Sunday, July 20, 2014

even more perseverance

I thought I had figured out the myrtle leaf lace pattern, but when I looked at the blocked piece closely and compared it to the picture in the book, something was amiss.  I thought that the pattern was a bit wonky, the way half the leaves closed differently than the other half, but figured it had to be that way to make the pattern work.  Wrong! As it turns out, there was an error in the original pattern, and soon after Victorian Lace Today came out in 2006, a correction was provided by the book's publisher.  So, here is the result of attempt # 4.
done correctly
Comparing this to the previous attempt pictured below, you can see that the leaves are now uniform.
done horribly wrong
With these multiple attempts to get it right, I find that I am now very familiar with each row and am no longer consulting the pattern.  It's going rather quickly, in fact.  I can't say that I have fully engaged my default mode network in doing this project just yet.  It still requires me to pay attention without being too taxing.  A perfect distraction when I'd rather not think of the day's challenges.

Saturday, July 12, 2014


Dear Oogy,
Greetings from lace knitting purgatory.
After reaching row 34 and not having the right number of stitches or a clear enough understanding of the Myrtle Leaf pattern to know what was wrong, it was time to start over.
Lace can be ugly.
The same dilemma occurred a few rows earlier on the second attempt, and I was ready to abandon this project for good.  Back to the melon stitch for scarf #3!  But then I opted to read instead of rip, and a section of Tara Jon Manning's book resonated with me: "Exploring our discomfort, although unpleasant and sometimes scary, is perhaps one of the more compassionate things we can do for ourselves.  Maybe you just hate that pattern or that yarn." (p. 18 in Mindful Knitting).  I knew that I actually liked the pattern and the yarn, so decided to give it another chance.  I picked it up a few hours later and was able to do the 12-row repeat with minimal reference to the pattern, so it might not be such a lost cause.   I thought I might derive further encouragement from pseudo-blocking the 50+ rows I have managed so far on attempt #3.
It looks much better when blocked!
I'll send a progress report soon...

Sunday, July 6, 2014

re: mindful knitting

The report in the journal Science last week that people find it difficult and unpleasant to think without doing anything else surprised me.  The media coverage was extensive and one example from the Washington Post is here. At first I thought, in contrast to the outcome of the study, I relish opportunities to be alone with my thoughts.   But then I realized this experience usually involves knitting.  In fact, having nothing to do but think does seem unpleasant.  What a waste of time when one could be pulling weeds, or knitting, or kneading dough.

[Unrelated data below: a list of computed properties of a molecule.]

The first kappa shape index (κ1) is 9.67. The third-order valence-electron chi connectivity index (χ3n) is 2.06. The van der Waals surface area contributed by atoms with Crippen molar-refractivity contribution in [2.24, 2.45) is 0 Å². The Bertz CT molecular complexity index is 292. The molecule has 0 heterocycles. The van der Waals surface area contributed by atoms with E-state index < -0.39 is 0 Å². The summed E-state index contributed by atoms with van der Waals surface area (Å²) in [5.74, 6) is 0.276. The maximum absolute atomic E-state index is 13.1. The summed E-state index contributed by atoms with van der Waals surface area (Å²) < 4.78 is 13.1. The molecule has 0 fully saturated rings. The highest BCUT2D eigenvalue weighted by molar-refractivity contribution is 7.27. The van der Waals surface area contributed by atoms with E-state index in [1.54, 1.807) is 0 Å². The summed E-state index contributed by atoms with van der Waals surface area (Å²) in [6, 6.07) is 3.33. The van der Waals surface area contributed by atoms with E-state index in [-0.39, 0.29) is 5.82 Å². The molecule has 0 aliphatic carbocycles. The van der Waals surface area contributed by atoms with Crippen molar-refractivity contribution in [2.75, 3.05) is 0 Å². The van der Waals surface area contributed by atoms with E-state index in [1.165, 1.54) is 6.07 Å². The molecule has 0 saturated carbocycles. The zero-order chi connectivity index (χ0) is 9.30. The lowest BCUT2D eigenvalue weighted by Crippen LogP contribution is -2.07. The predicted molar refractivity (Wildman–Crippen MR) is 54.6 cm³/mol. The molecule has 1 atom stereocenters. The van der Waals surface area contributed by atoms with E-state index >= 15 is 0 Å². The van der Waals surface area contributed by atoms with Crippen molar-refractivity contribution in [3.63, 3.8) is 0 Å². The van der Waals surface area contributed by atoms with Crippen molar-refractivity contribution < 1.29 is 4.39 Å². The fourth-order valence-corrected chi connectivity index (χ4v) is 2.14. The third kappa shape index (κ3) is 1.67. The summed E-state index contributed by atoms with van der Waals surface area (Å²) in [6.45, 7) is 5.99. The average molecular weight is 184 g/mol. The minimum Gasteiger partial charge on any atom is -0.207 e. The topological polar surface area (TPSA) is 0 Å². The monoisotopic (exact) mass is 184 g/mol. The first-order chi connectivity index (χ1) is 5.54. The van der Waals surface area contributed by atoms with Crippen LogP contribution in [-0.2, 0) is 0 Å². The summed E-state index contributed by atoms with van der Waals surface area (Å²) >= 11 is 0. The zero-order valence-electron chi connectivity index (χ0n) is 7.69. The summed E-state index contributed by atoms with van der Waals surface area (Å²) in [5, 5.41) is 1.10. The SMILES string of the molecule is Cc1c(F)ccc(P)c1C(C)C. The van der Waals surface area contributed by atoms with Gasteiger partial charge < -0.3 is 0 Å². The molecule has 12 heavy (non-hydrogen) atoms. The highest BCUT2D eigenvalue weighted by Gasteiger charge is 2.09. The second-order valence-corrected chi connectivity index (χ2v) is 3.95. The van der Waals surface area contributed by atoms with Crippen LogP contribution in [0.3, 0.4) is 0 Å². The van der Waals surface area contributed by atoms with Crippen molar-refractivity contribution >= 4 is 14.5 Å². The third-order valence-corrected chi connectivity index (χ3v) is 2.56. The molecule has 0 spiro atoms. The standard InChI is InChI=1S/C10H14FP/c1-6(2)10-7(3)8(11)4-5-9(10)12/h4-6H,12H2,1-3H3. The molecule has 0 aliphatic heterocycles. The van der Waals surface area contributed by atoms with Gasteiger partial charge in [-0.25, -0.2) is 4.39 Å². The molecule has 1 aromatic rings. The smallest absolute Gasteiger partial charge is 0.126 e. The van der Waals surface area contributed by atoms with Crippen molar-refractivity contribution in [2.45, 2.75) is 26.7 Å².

It is when I have a lot to think about that am drawn to projects that have a mindless quality to them.  I can organize my thoughts, or work through problems easier when I’m knitting a project that I can settle into.  When my current and ongoing obsession with lace began a few months back, I settled on a pattern that became easy to generate without much need for focused attention or alertness.  Two scarves later, I moved to another mindless pattern, and am now working on what I hope will become a third option.  These projects have in common an aesthetic appeal of color and silky texture.   They capture just enough of my attention that I can focus on the knitting for extended periods of time without getting tired or bored.  Perfect thinking conditions!  
Most recent melon stitch scarf
Another scarf, this one in a shell lace pattern made with mink yarn
Often my thoughts are focused on questions about neural function and knitting, hence the meager existence of this poor, neglected blog.  Recently I have been trying to understand the nature of the default mode network, or DMN, that has been characterized as the neural activity that occurs when nothing is happening.  Daydreaming on the bus, staring at people walking in and out of the lobby of your doctor’s office, watching cars pass in front of you while you wait at a red light—all DMN-inducing conditions.  This network is interrupted when a task is to be done: it’s your turn to cross the intersection, the receptionist calls your name, your stop is next, and the DMN is switched off, in favor of the specific circuits needed to complete the task at hand.  When I first started reading about the DMN, I thought it might be something to foster, that it would be good to be able to engage it, to promote creativity and problem solving.  The more I read, however, the more it seems as though it might be better to gain more control over the thought process, and prevent the DMN from taking over.   This is how meditation is described, and there is evidence that experienced meditators have a modified default mode that differs from the DMN that most of us have. 
All this reminded me that I once read the book by Tara Jon Manning called Mindful Knitting about using knitting as a tool for developing mindfulness.  I have dug it out of the bookcase and am considering it anew in light of the DMN.  Perhaps some of the benefits of knitting on mental health are mediated by an ability to control the DMN?  While all of this is roiling in my head, I plan to continue knitting some mildly mind-engaging lace.
Rows 1-13 of Myrtle Leaf Shawl with Willow Border from Victorian Lace Today